rs199839047 7q36.1 KMT2C A/G 84.70 NR NR NR NR 0 (D) Damaging Disease causing 1.355 (L) 16.84 7.062 
rs112790792 7q36.1 KMT2C C/T 11.18 NR NR NR NR NA NA Disease causing NA 23.8 7.814 
rs201760077 8p11.21 KAT6A TCT/- 10.59 0.007 0.03 0.006 0.04 NA NA NA NA NA NA 
rs78128744 12q12 ARID2 A/G 7.65 0.005 0.024 0.003 0.03 0.34 (T) Benign Disease causing 0 (N) 11.12 5.517 
rs35118262 10q11.21 RET C/A 6.47 0.004 0.019 0.002 0.027 0.14 (T) Benign Disease causing 1.095 (L) 17.54 3.758 
rs146242251 22q13.2 EP300 A/G 6.47 0.003 0.011 0.002 0.017 0.02 (D) Benign Polymorphism automatic 0.975 (L) 11.57 1.289 
rs34172843 13q12.2 FLT3 T/A 6.47 0.005 0.025 0.002 0.023 0.13 (T) Benign Polymorphism 0 (N) 15.46 2.891 
rs138399473 Xq11.2 AMER1 C/T 5.88 0.007 0.028 0.003 0.034 0.29 (T) Benign Disease causing 0.695 (N) 16.03 2.524 
rs150804738 11q23.3 KMT2A G/A 5.88 0.005 0.024 0.002 0.034 0.23 (T) Damaging Disease causing 1.245 (L) 15.49 6.778 
rs200567881 6p21.32 DAXX CCT/- 5.88 0.004 0.02 0.002 0.018 NA NA NA NA NA NA 
rs75191113 7q36.1 KMT2C G/T 5.88 0.006 0.03 0.002 0.024 1 (T) Benign Disease causing 1.74 (L) 11.91 6.086 
rs142179458 14q23.2 HIF1A G/A 4.71 0.005 0.022 0.002 0.026 0.01 (D) Possibly damaging Disease causing 2.07 (M) 16.97 5.462 
rs3832931 14q32.31 HSP90AA1 TTT/- 4.71 0.008 0.038 0.003 0.042 NA NA NA NA NA NA 
rs4024370 7q36.1 KMT2C G/A 4.71 NR NR NR NR 1 (T) NA Disease causing NA 41 4.399 
rs200504060 19p13.12 NOTCH3 G/A 4.71 0.002 0.008 0.001 0.013 0 (D) Possibly damaging Disease causing 2.485 (M) 12.93 3.883 
rs56118985 9p24.1 JAK2 G/A 4.12 0.004 0.015 0.002 0.018 0.09 (T) Damaging Polymorphism 1.355 (L) 16.86 2.114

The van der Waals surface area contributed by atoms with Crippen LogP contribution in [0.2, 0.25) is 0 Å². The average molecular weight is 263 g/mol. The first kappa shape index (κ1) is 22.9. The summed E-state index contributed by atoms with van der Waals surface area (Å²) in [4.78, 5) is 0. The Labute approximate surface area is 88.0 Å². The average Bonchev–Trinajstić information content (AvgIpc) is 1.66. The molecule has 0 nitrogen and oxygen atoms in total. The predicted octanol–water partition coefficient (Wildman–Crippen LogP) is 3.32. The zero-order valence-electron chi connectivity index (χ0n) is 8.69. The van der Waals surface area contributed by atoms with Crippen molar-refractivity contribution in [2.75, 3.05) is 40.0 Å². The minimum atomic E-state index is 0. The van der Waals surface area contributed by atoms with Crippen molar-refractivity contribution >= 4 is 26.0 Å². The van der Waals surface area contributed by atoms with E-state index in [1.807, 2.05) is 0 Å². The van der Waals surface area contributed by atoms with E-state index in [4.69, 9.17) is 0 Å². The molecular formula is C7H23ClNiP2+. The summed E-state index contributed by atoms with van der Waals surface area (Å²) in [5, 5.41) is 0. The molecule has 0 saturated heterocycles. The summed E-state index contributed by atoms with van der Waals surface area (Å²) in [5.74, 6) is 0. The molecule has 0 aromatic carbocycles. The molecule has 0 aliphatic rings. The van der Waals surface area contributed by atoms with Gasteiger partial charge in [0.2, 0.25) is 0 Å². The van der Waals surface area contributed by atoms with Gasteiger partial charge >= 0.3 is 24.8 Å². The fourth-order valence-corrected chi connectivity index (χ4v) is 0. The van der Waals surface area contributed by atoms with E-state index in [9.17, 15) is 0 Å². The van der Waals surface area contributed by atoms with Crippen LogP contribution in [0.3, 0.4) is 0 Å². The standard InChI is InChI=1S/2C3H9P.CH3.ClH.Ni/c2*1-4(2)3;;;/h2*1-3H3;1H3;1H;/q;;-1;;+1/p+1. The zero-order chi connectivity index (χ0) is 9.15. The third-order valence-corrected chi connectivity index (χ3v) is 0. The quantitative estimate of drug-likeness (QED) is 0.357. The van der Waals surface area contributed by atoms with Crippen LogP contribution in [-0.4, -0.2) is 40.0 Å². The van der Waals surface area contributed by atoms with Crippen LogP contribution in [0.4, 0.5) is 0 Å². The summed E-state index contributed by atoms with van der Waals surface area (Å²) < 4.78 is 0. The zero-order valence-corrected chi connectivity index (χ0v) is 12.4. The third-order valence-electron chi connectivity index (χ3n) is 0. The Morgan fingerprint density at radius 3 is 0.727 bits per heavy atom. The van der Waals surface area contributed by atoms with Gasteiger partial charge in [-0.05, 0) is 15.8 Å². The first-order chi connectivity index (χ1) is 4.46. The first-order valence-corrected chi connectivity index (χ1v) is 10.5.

rs78004519 7q36.1 KMT2C A/G 4.12 0.003 0.016 0.002 0.015 0.05 (D) Benign Disease causing 2.215 (M) 16.16 6.388 
rs75758215 2q22.1 LRP1B G/A 4.12 0.004 0.016 0.002 0.015 0.3 (T) Possibly damaging Disease causing 1.39 (L) 12.76 0.879 
rs75321043 1p34.1 MUTYH C/T 4.12 0.002 0.008 0.001 0.013 0.54 (T) Damaging Disease causing 1.735 (L) 23.3 9.23 
rs79777494 1p34.1 MUTYH G/A 4.12 0.002 0.008 0.001 0.013 0.09 (T) Possibly damaging Polymorphism 1.445 (L) 18.07 1.433 
rs150513105 17p12 NCOR1 C/T 4.12 0.002 0.012 0.001 0.011 1 (T) Benign Disease causing 1.04 (L) 12.64 1.318 
rs3782356 12q13.12 KMT2D C/T 3.53 0.002 0.009 0.001 0.014 0.05 (D) Damaging Disease causing 1.965 (M) 32 6.006 
MAFIn silico pathogenicity prediction
SNPLocusGeneAllelesaFrequency, % (n = 170)b1000 Genomes (ALL)1000 Genomes (EAS)ExAC (ALL)ExAC (EAS)SIFTcPolyPhenMutation TasterMutation AssessordCADD C scaled scoreePhyloP conservation scoref
rs112515611 7q36.1 KMT2C G/A 97.64 NR NR NR NR 0.16 (T) Possibly damaging Disease causing 1.245 (L) 15.34 6.332 
rs60244562 7q36.1 KMT2C T/C 90.00 NR NR NR NR 0.09 (T) Damaging Disease causing 1.15 (L) 13.48 1.399 
rs199839047 7q36.1 KMT2C A/G 84.70 NR NR NR NR 0 (D) Damaging Disease causing 1.355 (L) 16.84 7.062